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An immigrant worker alleges unsanitary working conditions and low wages at a Stamford grocery store

Provided / Carla Esquivel
Trabajadoras del Hogar: Nosotras
Labor advocates demonstrate July 20, 2023, at Utuado grocery in Stamford, Connecticut.

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An immigrant advocacy group says it's filed a complaint with the Occupational Safety and Health Administration against a Stamford grocery store on behalf of a former worker who alleges unsanitary working conditions and low wages.

Lorenzo Moreno immigrated from Ecuador earlier this year. He said he worked for about a month at Utuado Grocery, where he was getting paid $12.15 an hour. Connecticut’s minimum wage increased to $15 in June.

Moreno said an infestation at work was affecting his health.

"I saw fleas, which itched a lot ... I couldn't stand it anymore,” Moreno said. “My legs were bleeding from the bites, and I told my co-worker to notify the owner or manager because I couldn't keep working in those conditions.”

Moreno said he advised the owner about the infestation, but that no action was taken to solve the problem. Then he developed severe allergies and was taken to the hospital by ambulance.

According to Moreno, the doctors told him the reaction was due to his exposure to bugs and rodents at work.

When Moreno tried to return to work, he said he was fired.

“I called and sent texts telling them I felt sick. But they said to me that I was no longer going to work with them,” he said.

Advocates are also demanding the store pay his medical bills related to unsanitary working conditions.

Connecticut Public made several attempts to contact Utuado Grocery for comment, including a visit to the store. A worker who answered the phone said he was not authorized to provide comments. The store owner, Jose Tineo, didn't address the former worker's allegations in a phone call.

Carla Esquivel is the founder and executive director at Trabajadoras del Hogar: Nosotras, a non-profit organization that advocates for workers' rights in the Stamford area. Her group protested outside the grocery store, demanding dignified treatment of undocumented workers.

“Our purpose is to empower people to have better living conditions and to help them know about their rights,” Esquivel said.

Debora Gonzalez, a member of Unidad Latina en Acción, an immigrant advocacy group, said her organization filed an OSHA complaint on behalf of Moreno.

Connecticut Public was not able to independently confirm if a complaint has been filed with OSHA. An OSHA official did not immediately confirm details about the complaint and asked Connecticut Public to submit a Freedom of Information Act request.

Stamford's Department of Public Health inspected the store in July after being made aware of complaints and concerns about the store. An inspector found rodent droppings and cat feces, according to an inspection report. A store employee said that stray cats were allowed inside on occasion. The store was ordered to clean up the animal waste and keep stray animals outside the establishment.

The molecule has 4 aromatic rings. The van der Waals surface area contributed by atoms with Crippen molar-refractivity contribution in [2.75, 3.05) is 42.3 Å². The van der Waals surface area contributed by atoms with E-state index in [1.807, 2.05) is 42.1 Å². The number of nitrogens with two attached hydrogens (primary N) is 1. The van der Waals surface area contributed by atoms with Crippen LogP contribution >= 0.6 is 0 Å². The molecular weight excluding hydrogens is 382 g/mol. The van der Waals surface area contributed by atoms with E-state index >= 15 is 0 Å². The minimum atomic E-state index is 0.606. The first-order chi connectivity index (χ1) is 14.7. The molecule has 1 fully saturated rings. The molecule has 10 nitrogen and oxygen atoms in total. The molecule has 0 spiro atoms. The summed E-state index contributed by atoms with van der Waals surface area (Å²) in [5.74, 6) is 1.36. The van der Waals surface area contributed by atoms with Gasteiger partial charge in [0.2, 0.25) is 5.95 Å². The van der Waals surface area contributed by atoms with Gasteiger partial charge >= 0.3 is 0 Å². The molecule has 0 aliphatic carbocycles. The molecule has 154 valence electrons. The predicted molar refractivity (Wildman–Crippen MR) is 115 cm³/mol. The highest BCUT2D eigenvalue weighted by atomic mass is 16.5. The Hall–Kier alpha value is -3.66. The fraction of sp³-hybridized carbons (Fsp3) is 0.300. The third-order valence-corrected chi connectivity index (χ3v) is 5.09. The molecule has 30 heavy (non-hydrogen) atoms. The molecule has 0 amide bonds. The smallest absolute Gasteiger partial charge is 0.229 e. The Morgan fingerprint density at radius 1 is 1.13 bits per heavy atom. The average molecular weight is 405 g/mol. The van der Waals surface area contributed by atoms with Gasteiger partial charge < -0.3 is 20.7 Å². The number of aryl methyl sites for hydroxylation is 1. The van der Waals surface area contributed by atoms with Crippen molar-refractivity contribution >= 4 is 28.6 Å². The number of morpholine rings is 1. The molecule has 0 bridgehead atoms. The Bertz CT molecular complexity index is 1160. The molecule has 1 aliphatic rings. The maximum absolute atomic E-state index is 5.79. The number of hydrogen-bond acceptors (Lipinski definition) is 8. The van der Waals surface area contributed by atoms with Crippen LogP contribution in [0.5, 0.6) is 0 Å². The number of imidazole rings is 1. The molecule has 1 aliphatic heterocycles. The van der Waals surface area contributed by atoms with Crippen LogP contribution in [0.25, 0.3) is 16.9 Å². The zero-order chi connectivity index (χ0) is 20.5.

A few days later, during a follow-up inspection, the store provided a receipt indicating the space had been treated for pest control.

Virgil de la Cruz, who is on the city of Stamford's Board of Representatives, wasn't aware of the matter when contacted by Connecticut Public.

"It would be much better if the employee himself contacts me and at the same time submits a report to the health department that has jurisdiction over this type of matter," de la Cruz said.

A study by the Economic Policy Institute shows that undocumented workers, like Moreno, are more likely to be victims of workplace abuses, and substandard health and safety procedures.

Earlier this year, the Biden administration shared updated guidance from the Department of Homeland Security to provide an “expedited deferred action request process” to undocumented workers who are either victims of, or witnesses to, labor rights violations.

“That is the message we are trying to bring to the Stamford community,” Esquivel said. “Even if you don't have papers, there are laws protecting you. People should not be intimidated, nor be afraid to speak up.”

Maricarmen Cajahuaringa is a journalist with extensive experience in Latino communities' politics, social issues, and culture. She founded Boceto Media, a digital Spanish-language newspaper based in Connecticut. Maricarmen holds a Bachelor's in Social Work from Springfield College, and a Master's in Journalism and Media Production from Sacred Heart University. As a reporter for Connecticut Public, she is dedicated to delivering accurate and informative coverage of the Hispanic/Latino population in the region. Maricarmen is an experienced and passionate journalist who strives to bring a voice to the stories of her community.

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